NFWF Announces $1.75 Million in Grants from the Coral Reef Conservation Fund

21 projects funded by NOAA and NFWF will address coral health globally

Washington, D.C. (September 25, 2017) — The National Fish and Wildlife Foundation (NFWF) today announced $1.75 million in grants to address rapid declines in coral health globally. Grantee organizations have committed more than $1.82 million in match, generating a total conservation impact of more than $3.57 million.

The 21 projects awarded grants this year will promote coral conservation by reducing land-based sources of pollution, advancing coral reef fisheries management and improving watershed management planning for domestic coral reefs. Project locations range from the Pacific Ocean to the Caribbean Sea, and all seek to increase the local on-the-ground capacity for long-term coral reef conservation. 

A complete list of the 2017 grants made through the Coral Reef Conservation Fund​ is available here.

The Coral Reef Conservation Fund was created to assist NOAA in implementing the Coral Reef Conservation Act of 2000. The fund is managed by NFWF in partnership with the NOAA Coral Reef Conservation Program. Additional funding is provided by the U.S. Fish and Wildlife Service and the U.S. Department of Agriculture’s Natural Resource Conservation Service.

 “The threats facing coral reefs are significant, and we are working with local communities both at home and abroad to help improve their chances for survival,” said Jeff Trandahl, executive director and CEO of NFWF. “The projects we are supporting this year are a mixture of proven techniques in threat reduction that we are bringing to scale, and new tools for restoration and management that will help us increase the impacts of or investments into the future.”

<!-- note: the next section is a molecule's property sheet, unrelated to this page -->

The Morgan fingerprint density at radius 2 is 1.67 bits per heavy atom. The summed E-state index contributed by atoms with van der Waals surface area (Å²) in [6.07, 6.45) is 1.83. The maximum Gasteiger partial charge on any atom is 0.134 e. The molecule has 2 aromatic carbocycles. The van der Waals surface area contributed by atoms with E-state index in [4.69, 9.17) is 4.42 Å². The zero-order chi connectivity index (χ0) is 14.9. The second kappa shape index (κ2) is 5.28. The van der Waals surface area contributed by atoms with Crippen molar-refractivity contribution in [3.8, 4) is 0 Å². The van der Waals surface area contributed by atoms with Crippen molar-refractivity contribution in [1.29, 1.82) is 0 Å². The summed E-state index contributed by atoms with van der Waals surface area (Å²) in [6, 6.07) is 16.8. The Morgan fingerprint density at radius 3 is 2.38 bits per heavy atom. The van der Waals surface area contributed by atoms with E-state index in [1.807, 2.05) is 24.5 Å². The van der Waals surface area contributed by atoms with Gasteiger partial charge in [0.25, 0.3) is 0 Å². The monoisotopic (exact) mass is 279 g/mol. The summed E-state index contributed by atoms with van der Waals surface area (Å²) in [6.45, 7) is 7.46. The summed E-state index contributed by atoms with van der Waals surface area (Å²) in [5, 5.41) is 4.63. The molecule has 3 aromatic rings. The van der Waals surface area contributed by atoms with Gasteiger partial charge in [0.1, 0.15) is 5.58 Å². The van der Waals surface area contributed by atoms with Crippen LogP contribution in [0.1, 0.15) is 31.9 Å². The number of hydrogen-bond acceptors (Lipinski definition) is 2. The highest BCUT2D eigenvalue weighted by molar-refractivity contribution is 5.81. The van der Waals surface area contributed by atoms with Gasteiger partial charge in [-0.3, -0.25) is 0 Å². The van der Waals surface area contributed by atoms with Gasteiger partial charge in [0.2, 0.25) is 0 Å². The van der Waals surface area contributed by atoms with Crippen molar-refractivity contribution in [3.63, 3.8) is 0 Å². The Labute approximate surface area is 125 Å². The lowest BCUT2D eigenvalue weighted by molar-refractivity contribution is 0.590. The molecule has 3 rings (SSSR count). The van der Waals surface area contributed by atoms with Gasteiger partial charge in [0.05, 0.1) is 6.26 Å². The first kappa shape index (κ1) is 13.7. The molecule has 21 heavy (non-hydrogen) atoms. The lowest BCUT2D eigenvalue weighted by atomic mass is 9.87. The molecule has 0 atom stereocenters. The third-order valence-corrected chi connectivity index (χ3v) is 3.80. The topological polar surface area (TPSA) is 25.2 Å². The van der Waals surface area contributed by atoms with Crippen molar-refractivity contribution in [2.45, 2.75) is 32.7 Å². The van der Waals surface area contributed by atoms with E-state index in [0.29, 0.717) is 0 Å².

Corals are animals that produce hard skeletons that make up extensive reefs along tropical coastlines. These reefs not only provide habitat for commercial and recreational fish species, but are also vital to many tourism-based economies and provide protection from storms for many coastal communities, both domestic and abroad. 

NOAA recently declared that 2014 to 2016 marked the longest global bleaching event for coral reefs. Reducing human-caused stressors such as overfishing and land-based runoff can help coral reefs recover from environmental stressors, including changes in temperature, light or nutrients.

“Coral reefs are not only important to the health of our coastal ecosystems, but are also critical in keeping coastal communities safe and cultivating our nation's economy,” said Nicole LeBoeuf, deputy assistant administrator for NOAA’s National Ocean Service​. “Partnering with the National Fish and Wildlife Foundation to fund these projects encourages communities to conserve coral reefs.” 

Since 2000, the Coral Reef Conservation Fund has awarded more than $17 million in federal and non-federal funds and leveraged more than $13 million in matching funds for more than 300 coral conservation projects in 15 U.S. states and territories and 40 countries. 

About the National Oceanic and Atmospheric Administration
NOAA’s mission is to understand and predict changes in the Earth’s environment, from the depths of the ocean to the surface of the sun, and to conserve and manage our coastal and marine resources.

About the National Fish and Wildlife Foundation
Chartered by Congress in 1984, the National Fish and Wildlife Foundation (NFWF) protects and restores the nation's fish, wildlife, plants and habitats. Working with federal, corporate and individual partners, NFWF has funded more than 4,500 organizations and committed more than $3.8 billion to conservation projects. Learn more at www.nfwf.org.

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 Contact:

 

Rob Blumenthal, 202-857-0166

 

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